The Selfies Stopped In Rome

8 January 2015

One of my kids took off for the other side of the world two weeks after uni finished for the summer, flying to Paris.

The day before, his brother, a year older at 21, headed to Canada to work in a ski resort.

He had a job to go to, accommodation provided, and his best mate went with him. I didn't need to concern myself with him any further. He had travel insurance so that when he broke his leg thinking he was a genius snowboarder as any boy growing up in Queensland naturally would, I wouldn't have to pay for the helicopter to get him stretchered off the mountain in Manitoba I'd never heard of. Sorted.

Paris boy was a little less organised. His ultimate goal was to be in England for Christmas with his aunty's family, but that was seven weeks away.

"What's your plan?" I asked him as he packed.

"I've booked a hostel."

"Yeah, good, but then what? What are you going to see? What do you want to do? Do you know anyone who's going to be in Paris the same time?" I was curious more than worried.

"I'm going to meet a French chick," he said.

That's it. That was his plan. Awesome.

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Then A Curious Thing Happened

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"Excellent idea young fella. What bloke hasn't wanted to fall in love with a French girl in Paris? But I reckon you need a Plan B, just in case Plan A proves elusive."

He was incredulous that I thought Plan A wasn't fool-proof, but humoured me anyway. "What do you suggest?" he asked out of courtesy but with barely concealed disdain.

"Pick one thing to do every day - visit the Louvre and see the Mona Lisa, go marvel at the grandeur of the Palace of Versailles or Fontainebleau - just make sure you do something and you'll eventually meet people and have a ball without even trying."

So he did what I suggested. The first picture he posted on Facebook was a selfie with Da Vinci's masterpiece. He booked a walking tour of Paris. More selfies.

 The Louvre...perfect backdrop for a selfie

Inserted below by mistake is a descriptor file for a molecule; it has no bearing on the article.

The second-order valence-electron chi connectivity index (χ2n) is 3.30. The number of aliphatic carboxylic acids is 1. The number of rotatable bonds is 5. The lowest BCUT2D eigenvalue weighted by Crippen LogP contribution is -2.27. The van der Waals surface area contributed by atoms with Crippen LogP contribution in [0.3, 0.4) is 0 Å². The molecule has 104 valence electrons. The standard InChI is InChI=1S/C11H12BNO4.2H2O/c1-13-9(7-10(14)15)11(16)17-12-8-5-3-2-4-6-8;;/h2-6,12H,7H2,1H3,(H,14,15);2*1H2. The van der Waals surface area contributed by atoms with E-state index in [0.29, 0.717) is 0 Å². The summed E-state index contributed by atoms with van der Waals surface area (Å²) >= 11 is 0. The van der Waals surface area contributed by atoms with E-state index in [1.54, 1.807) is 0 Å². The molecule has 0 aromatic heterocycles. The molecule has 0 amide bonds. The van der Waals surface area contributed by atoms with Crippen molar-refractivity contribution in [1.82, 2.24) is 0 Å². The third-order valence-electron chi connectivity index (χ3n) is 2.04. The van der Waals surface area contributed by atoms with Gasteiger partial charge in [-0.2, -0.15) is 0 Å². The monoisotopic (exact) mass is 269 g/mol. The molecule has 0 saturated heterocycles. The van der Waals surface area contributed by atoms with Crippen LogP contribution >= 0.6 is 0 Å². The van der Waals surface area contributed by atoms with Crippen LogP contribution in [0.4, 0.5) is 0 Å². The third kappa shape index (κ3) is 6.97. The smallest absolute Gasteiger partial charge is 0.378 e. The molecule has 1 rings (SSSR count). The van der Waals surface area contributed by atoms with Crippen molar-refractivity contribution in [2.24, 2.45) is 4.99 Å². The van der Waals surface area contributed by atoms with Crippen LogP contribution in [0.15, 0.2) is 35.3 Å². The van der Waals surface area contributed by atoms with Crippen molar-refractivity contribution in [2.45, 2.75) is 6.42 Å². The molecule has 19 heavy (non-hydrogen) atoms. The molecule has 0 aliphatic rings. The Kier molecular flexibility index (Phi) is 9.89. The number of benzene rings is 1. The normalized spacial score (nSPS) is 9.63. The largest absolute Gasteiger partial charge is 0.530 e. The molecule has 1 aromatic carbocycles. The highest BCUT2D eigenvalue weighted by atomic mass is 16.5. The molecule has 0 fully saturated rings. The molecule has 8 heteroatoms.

Then a curious thing happened. No more selfies ... Someone was taking photos of him. Then the group shots started happening. Lots of young people hugging each other in bars, him in the thick of it.

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A Father's Rite Of Passage

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Suddenly, he was in Rome. That wasn't part of any plan. There was a photo of him taken at the Colosseum at dawn. Not a selfie. He was with someone at dawn. A French chick?

 Rome's iconic Colosseum...where the selfies had to stop

Next he was in Venice, then Prague, London, Amsterdam. More photos of him hugging smiling shiny people with exotic names.

He asked for money. It's a rite of passage for fathers of children going abroad to receive such a request. He had been invited to go skiing with his aunt and uncle and cousins at their holiday home in the French Alps, in a charming village called Samoens, at the foot of the vast Grand Massif snow fields.

I've been there. Magic place. It was to be the last thing he did before he flew home.

I had no hesitation giving him the seven hundred bucks he asked for. He'll pay it back, because he is that kind of kid, but I don't care if he does or not. I am so proud of him for milking every gram of joy out of his trip. He'll never forget it.

If he's anything like the rest of us, the memories he would have harvested from this unscripted odyssey across Europe in between semesters at uni will nourish him for years.


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Spring's the best time to go. The Early Bird Catches The Flight To Europe


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Sense Of Freedom And Wonder

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I was 23 when I went to Europe without a plan. Well, I had much the same plan as my second-born, but not much else. And I had to fall back on Plan B of course. I had enough money to last about a month, barely enough skills to be employable, but a sense of freedom and wonder at being let loose on the world that the next two years were easily the most extraordinary of my life.

 Anyone who's travelled will know there's more to it than the places you see

When I came back I forged a career, nurtured a family, bought a house. But when it all seemed so crushingly mundane, I would draw on the memories of that two years of roaming Europe, as free as I'll ever be, to get me through the dull times.

Now my family is grown and the house is almost paid off, my career doesn't seem that important any more.

I realised that decades later I was still daydreaming about that time roaming free around Europe as a young man, just as my son has just done.

And just as I think I may have inspired him a little in his summer adventure, he has inspired me to get off my bum and get back to exploring the world.

Where do I start? There's so much to see.

Rory Gibson

Rory Gibson somehow makes a modest living writing columns for newspapers and magazines on the subjects of beer, travel and dating advice for his three sons, and roams the world looking for material to fill them.